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Cross / Promotion and Demotion in the Marine Corps

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Cross: I made corporal because the test you have to take and everything and I just knocked the top out of it. So, I made corporal and a lot of people get jealous because you’re not supposed to be making rank that fast. I got demoted because I had on my sheet eleven, I had about ten counts of direct disobedience to an NCO. One of them was, I had a weekend, a ninety-hour weekend. I didn’t have any money, so I couldn’t go anywhere. Then, I had silk pajamas. They didn’t like that, you know. So, here I’m laying up here with silk pajamas on and the sergeant came in and said you got to stand guard duty. I said, “I’m on a ninety-hour pass.” He said, “Well, you have to get out the barracks.” I said, “This is my home. What you mean I got to—I’m going stay right here in my bed.” He said, “Well, that’s a direct order. You are ordered to be on guard duty.” I said, “Well, I’m ordering myself to just lay right here in this bed,” and so I did. I had something like that. When they would tell me to do something, I just, whether I thought I should do it and if I thought I shouldn’t do it, I wouldn’t do it. So, I had about ten counts. I had to leave my company to go to another company for the guy to take one of my stripes. He demoted me from corporal to PFC. So, I lost my stripe and got more money if I—so, anyway, that’s what they did. When it was time for—then, an order came where they were moving the Second Marine Division which was Camp Lejeune to the West Coast. They were bringing the Third Marine Division from Korea. So, everything in the Second Marine was going to the coast. I said well I’ve dodge Korea for all this time. Came to the East Coast to get away from it. So, they called me into the office and they said if you don’t have six months to do, you won’t have to go. So, I had four months to do so I didn’t have to go. They loaded up everything. Tanks, all the medical supplies, put them on trains and went to California with all that stuff and here I am, waiting for my discharge. Just four months to do. Didn’t have to worry about it. So, I dodged the War. That’s my experiences in the Marine Corps. Well, there’s one I need to tell you about. (inaudible) and Schultz and I went to Washington D.C. Going to see everything. So, we caught the bus and went to Washington D.C. and then I noticed at the bus station—it was integrated in the restaurant. So, we said let’s get a room at the YMCA. It’ll be cheaper than going to a hotel. So (inaudible), Schultz, and I went to the YMCA and they gave them some cards to fill out and Schultz said, “He want a card, too.” This girl behind there, she gave me a card, so I filled it. We showered and changed clothes and said let’s go out on the town. Let’s get us a good steak at a restaurant and then we’ll see what else we want to do after then.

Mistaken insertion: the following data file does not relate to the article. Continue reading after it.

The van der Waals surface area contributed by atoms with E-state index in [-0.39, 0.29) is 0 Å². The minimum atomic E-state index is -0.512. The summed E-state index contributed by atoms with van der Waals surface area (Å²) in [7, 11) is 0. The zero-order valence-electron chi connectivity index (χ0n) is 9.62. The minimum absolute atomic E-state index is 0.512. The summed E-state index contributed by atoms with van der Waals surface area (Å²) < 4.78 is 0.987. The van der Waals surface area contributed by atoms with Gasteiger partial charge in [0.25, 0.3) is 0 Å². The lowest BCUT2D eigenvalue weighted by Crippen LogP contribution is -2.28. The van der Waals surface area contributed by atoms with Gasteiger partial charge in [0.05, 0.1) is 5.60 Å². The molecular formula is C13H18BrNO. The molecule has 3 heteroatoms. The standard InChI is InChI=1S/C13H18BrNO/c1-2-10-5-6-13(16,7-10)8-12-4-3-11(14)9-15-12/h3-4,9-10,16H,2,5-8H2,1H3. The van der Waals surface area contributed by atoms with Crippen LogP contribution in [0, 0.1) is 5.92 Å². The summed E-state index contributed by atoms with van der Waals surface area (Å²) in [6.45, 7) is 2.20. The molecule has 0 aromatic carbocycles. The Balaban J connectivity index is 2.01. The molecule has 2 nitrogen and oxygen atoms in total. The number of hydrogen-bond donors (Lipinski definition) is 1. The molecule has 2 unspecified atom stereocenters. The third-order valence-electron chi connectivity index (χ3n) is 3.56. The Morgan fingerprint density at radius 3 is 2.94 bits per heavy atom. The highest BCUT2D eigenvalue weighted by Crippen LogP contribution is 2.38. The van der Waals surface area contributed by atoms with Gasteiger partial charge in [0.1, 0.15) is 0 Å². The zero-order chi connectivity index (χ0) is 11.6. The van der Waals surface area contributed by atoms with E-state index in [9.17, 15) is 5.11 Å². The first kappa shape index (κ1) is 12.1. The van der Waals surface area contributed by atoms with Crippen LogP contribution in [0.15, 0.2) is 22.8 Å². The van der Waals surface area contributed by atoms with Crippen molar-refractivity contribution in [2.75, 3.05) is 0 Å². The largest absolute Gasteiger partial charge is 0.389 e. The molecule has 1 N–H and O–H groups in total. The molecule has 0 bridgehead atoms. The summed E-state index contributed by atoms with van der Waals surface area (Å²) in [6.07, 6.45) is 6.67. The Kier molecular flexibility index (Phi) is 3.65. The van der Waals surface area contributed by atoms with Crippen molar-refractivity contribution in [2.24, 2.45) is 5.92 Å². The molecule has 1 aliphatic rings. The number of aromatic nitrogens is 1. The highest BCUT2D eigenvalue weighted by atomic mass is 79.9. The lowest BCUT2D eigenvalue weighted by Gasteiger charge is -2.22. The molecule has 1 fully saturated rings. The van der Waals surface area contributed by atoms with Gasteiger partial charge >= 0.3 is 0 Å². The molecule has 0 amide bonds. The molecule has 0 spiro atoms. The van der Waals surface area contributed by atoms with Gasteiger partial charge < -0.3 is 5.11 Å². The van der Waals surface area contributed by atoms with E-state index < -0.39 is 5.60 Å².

Interview Interview with Herbert Cross
Subjects Discrimination or Segregation › Discrimination or Segregation of Public Accommodations
Military
Military › Korean War
Military › Discrimination in Military
Military › Military Bases and Posts
Tags United States Marine Corps
YMCA
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Interview date 2016-06-20
Interview source CRBB Summer 2016
Interviewees Cross, Herbert
Interviewers May, Meredith
Duration 00:04:17
Citation "Promotion and Demotion in the Marine Corps," from Herbert Cross oral history interview with Meredith May,  June 20, 2016, Lufkin, TX, Civil Rights in Black and Brown Interview Database, https://crbb.tcu.edu/clips/2394/promotion-and-demotion-in-the-marine-corp, accessed November 17, 2019